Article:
DIY Stand. What do you think?

Discussion in 'Hardware & DIY' started by sisko, 5 Nov 2008.

  1. sisko

    sisko Member

    Messages:
    39
    Location:
    London, UK
    Ok, I've built this one in the afternoon. All my measurements worked out well so I'm quite pleased :D

    My question is do you think it's strong enough to hold a RIO 180? I still have 2 other legs which supposed to go in the middle, but I rather leave that space opened.
    Here are the pics:

    [​IMG]

    [​IMG]

    [​IMG]

    The sides and doors are still missing and I'm going to place a 1.5 cm thick chipboard on the top. It looks really massive, but I just don't know!!!
    Oh yeah, the timber is 89x38 mm
     
  2. JamesM

    JamesM Member

    Messages:
    1,913
    Location:
    The BIG End, South Wales
    That's stud work timer, right?

    That should be fine mate :) I've built loads of stuff with stud work timber :lol: My local Wickes love me I'm there so much :lol:

    I'd add some 45 degree cross bracing though, just to beef it up some more. There is no such thing as overkill :D
     
  3. Mark Evans

    Mark Evans Expert

    Messages:
    6,492
    Location:
    newark notts.
    yep, traingles mate, thats where its at. looks good. don't forget the centre strength
     
  4. sisko

    sisko Member

    Messages:
    39
    Location:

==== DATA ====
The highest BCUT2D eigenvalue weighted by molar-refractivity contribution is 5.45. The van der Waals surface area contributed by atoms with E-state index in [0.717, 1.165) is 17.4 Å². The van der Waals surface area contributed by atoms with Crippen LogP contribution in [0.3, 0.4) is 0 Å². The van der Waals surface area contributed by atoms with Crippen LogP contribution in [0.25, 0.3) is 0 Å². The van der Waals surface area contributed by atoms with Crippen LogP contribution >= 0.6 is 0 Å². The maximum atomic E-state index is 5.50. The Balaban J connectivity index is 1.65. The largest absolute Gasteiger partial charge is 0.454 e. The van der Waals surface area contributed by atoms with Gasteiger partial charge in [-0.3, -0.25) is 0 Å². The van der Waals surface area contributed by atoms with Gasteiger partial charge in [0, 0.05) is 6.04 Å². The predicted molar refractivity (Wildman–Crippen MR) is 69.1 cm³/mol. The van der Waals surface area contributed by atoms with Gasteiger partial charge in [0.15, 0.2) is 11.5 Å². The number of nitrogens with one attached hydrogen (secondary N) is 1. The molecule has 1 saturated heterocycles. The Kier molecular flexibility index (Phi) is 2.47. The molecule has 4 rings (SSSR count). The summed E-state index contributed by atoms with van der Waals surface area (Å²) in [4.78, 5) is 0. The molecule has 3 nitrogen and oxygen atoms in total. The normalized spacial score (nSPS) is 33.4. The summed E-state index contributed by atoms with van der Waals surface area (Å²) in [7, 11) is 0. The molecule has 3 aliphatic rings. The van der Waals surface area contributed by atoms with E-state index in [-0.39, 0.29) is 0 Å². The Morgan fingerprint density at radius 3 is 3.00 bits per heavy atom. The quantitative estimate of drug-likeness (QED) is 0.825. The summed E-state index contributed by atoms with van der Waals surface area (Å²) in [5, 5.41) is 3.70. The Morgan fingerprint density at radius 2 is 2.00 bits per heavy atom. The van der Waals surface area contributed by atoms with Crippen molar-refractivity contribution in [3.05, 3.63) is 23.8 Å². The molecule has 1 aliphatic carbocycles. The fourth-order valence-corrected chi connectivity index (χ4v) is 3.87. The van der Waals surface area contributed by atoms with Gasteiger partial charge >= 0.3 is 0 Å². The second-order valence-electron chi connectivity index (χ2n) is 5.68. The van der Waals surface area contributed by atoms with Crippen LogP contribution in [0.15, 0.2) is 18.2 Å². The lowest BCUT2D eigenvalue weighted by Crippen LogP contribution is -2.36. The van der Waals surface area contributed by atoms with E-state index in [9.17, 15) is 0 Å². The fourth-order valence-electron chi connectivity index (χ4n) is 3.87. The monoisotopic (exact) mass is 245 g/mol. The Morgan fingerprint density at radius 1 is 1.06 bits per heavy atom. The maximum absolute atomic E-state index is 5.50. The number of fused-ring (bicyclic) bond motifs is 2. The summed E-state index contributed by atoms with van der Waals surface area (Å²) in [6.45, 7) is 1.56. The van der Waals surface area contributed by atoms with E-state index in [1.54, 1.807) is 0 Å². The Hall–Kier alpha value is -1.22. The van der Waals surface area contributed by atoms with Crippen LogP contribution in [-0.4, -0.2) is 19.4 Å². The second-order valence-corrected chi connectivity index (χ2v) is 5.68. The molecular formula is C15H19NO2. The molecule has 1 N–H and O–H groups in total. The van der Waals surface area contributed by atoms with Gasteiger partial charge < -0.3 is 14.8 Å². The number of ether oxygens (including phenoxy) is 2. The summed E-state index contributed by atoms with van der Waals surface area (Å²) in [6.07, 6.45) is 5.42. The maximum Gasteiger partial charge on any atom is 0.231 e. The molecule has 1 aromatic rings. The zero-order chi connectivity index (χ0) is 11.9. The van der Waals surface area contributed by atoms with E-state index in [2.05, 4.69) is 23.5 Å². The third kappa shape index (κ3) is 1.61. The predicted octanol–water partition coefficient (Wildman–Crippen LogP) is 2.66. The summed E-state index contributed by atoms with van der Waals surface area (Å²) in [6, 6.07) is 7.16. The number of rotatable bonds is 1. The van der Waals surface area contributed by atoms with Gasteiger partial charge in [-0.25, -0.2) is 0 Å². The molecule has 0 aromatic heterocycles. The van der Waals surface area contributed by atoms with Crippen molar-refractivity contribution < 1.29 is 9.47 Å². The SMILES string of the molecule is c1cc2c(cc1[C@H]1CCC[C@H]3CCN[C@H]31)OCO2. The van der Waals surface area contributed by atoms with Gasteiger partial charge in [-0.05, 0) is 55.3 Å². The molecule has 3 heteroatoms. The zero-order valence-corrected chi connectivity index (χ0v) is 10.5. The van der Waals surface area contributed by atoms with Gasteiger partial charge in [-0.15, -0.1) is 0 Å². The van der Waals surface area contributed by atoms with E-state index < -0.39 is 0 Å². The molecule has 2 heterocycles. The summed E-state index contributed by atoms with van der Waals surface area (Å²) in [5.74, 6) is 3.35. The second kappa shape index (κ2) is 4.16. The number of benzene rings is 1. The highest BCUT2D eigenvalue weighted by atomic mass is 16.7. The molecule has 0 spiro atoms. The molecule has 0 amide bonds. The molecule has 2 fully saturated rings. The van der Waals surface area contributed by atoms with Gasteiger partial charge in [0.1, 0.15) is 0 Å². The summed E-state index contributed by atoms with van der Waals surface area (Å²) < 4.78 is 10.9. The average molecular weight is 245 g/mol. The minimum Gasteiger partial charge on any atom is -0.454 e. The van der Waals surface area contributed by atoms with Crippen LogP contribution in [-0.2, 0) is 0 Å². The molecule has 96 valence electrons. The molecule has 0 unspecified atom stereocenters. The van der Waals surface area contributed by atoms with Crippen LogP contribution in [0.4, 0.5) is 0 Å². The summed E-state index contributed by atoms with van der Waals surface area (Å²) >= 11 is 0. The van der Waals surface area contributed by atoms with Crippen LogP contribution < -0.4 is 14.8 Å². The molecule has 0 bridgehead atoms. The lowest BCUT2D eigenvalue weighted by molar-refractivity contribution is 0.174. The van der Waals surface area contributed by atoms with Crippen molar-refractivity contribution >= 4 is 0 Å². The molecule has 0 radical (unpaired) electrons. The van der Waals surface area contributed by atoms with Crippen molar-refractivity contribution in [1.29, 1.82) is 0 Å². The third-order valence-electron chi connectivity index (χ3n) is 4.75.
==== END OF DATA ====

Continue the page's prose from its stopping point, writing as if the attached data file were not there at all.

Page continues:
London, UK
    It's called CLS Timber and yes Wickes rules!!! :lol:
    The 45 degree is a good idea, but don't really want anything in the front.
     
  5. JamesM

    JamesM Member

    Messages:
    1,913
    Location:
    The BIG End, South Wales
    One 45 at the back, and one at one side with be fine mate. That'll lock it in place and make it rigid.

    You could double up on the front and back top rails, then you should be ok without a centre leg.

    How are you going to clad it? Or aren't you?
     
  6. sisko

    sisko Member

    Messages:
    39
    Location:
    London, UK
    Clad? Do you mean cover it? Or treat it? I'll get some chipboard from homebase, they have more colours than Wickes and it's even closer :D
     
  7. JamesM

    JamesM Member

    Messages:
    1,913
    Location:
    The BIG End, South Wales
    Yeah, cover it up... If you use structural ply wood, you wouldn't need any 45 degree braces as the clad with hold it together. You can be picky about it too, because some sheets have really nice grain that looks great when stained and protected. Yes, I'm a woodwork junkie. Norm Abram is my hero.

    [edit] http://www.wickes.co.uk/Sheet-Exterior- ... nvt/110036

    A quick sand and this stuff looks awesome! :)
     
  8. sisko

    sisko Member

    Messages:
    39
    Location:
    London, UK
    How does the "structural ply wood" look like? Is it the one with the big chips? :D
    I want one layer on the top and one on the bottom of the top frame. That should hold it. Should.... :?
     
  9. sisko

    sisko Member

    Messages:
    39
    Location:
    London, UK
    Great!! Thanks James, I'll post a pic of the finished cabinet! ;)
     
  10. JamesM

    JamesM Member

    Messages:
    1,913
    Location:
    The BIG End, South Wales
    Nah, that's OSB (http://www.wickes.co.uk/Sheet-OSB/Orien ... nvt/110024). Great if you want to then cover that up with something else - I built a shed from it once, then clad that in shiplap cladding. Will last a lifetime, but its butt-ugly. Like so: http://img.diytrade.com/cdimg/482241/54 ... /OSB_3.jpg

    You can get different grades of ply wood, like exterior, and spruce. This has a nice natural grain, like so: http://www.tri-valley.k12.il.us/sjones/plywood.jpg

    Exterior tends to be rougher and will require more work, but resists water quite well (to a point).
     
  11. bugs

    bugs Member

    Messages: